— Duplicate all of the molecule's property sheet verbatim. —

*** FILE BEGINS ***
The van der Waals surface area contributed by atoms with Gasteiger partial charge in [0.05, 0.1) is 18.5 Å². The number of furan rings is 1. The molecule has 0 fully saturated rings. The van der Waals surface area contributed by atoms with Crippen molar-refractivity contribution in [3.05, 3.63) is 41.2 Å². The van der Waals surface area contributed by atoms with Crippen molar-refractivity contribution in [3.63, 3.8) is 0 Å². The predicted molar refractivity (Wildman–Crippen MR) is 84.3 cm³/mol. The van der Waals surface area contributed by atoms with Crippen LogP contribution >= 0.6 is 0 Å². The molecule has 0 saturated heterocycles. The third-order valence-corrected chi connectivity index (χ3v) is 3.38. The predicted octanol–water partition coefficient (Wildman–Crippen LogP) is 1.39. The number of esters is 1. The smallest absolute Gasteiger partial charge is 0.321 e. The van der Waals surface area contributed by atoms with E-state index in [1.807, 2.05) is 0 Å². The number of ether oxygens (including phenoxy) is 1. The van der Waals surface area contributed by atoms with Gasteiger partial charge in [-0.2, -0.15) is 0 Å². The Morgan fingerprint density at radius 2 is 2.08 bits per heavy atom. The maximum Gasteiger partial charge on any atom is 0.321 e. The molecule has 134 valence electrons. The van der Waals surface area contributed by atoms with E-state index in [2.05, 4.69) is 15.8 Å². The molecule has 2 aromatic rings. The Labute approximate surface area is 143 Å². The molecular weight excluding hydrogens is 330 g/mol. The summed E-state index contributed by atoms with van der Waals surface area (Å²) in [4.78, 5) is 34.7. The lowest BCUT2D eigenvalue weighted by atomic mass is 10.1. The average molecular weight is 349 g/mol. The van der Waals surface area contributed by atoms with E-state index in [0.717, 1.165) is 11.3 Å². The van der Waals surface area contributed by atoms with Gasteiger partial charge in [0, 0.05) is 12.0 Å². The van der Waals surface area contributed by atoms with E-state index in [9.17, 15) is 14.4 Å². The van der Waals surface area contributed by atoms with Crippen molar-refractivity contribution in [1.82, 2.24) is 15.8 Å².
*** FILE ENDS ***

The van der Waals surface area contributed by atoms with Gasteiger partial charge in [0.05, 0.1) is 18.5 Å². The number of furan rings is 1. The molecule has 0 fully saturated rings. The van der Waals surface area contributed by atoms with Crippen molar-refractivity contribution in [3.05, 3.63) is 41.2 Å². The van der Waals surface area contributed by atoms with Crippen molar-refractivity contribution in [3.63, 3.8) is 0 Å². The predicted molar refractivity (Wildman–Crippen MR) is 84.3 cm³/mol. The van der Waals surface area contributed by atoms with Crippen LogP contribution >= 0.6 is 0 Å². The molecule has 0 saturated heterocycles. The third-order valence-corrected chi connectivity index (χ3v) is 3.38. The predicted octanol–water partition coefficient (Wildman–Crippen LogP) is 1.39. The number of esters is 1. The smallest absolute Gasteiger partial charge is 0.321 e. The van der Waals surface area contributed by atoms with E-state index in [1.807, 2.05) is 0 Å². The number of ether oxygens (including phenoxy) is 1. The van der Waals surface area contributed by atoms with Gasteiger partial charge in [-0.2, -0.15) is 0 Å². The Morgan fingerprint density at radius 2 is 2.08 bits per heavy atom. The maximum Gasteiger partial charge on any atom is 0.321 e. The molecule has 134 valence electrons. The van der Waals surface area contributed by atoms with E-state index in [2.05, 4.69) is 15.8 Å². The molecule has 2 aromatic rings. The Labute approximate surface area is 143 Å². The molecular weight excluding hydrogens is 330 g/mol. The summed E-state index contributed by atoms with van der Waals surface area (Å²) in [4.78, 5) is 34.7. The lowest BCUT2D eigenvalue weighted by atomic mass is 10.1. The average molecular weight is 349 g/mol. The van der Waals surface area contributed by atoms with E-state index in [0.717, 1.165) is 11.3 Å². The van der Waals surface area contributed by atoms with Gasteiger partial charge in [0, 0.05) is 12.0 Å². The van der Waals surface area contributed by atoms with E-state index in [9.17, 15) is 14.4 Å². The van der Waals surface area contributed by atoms with Crippen molar-refractivity contribution in [1.82, 2.24) is 15.8 Å².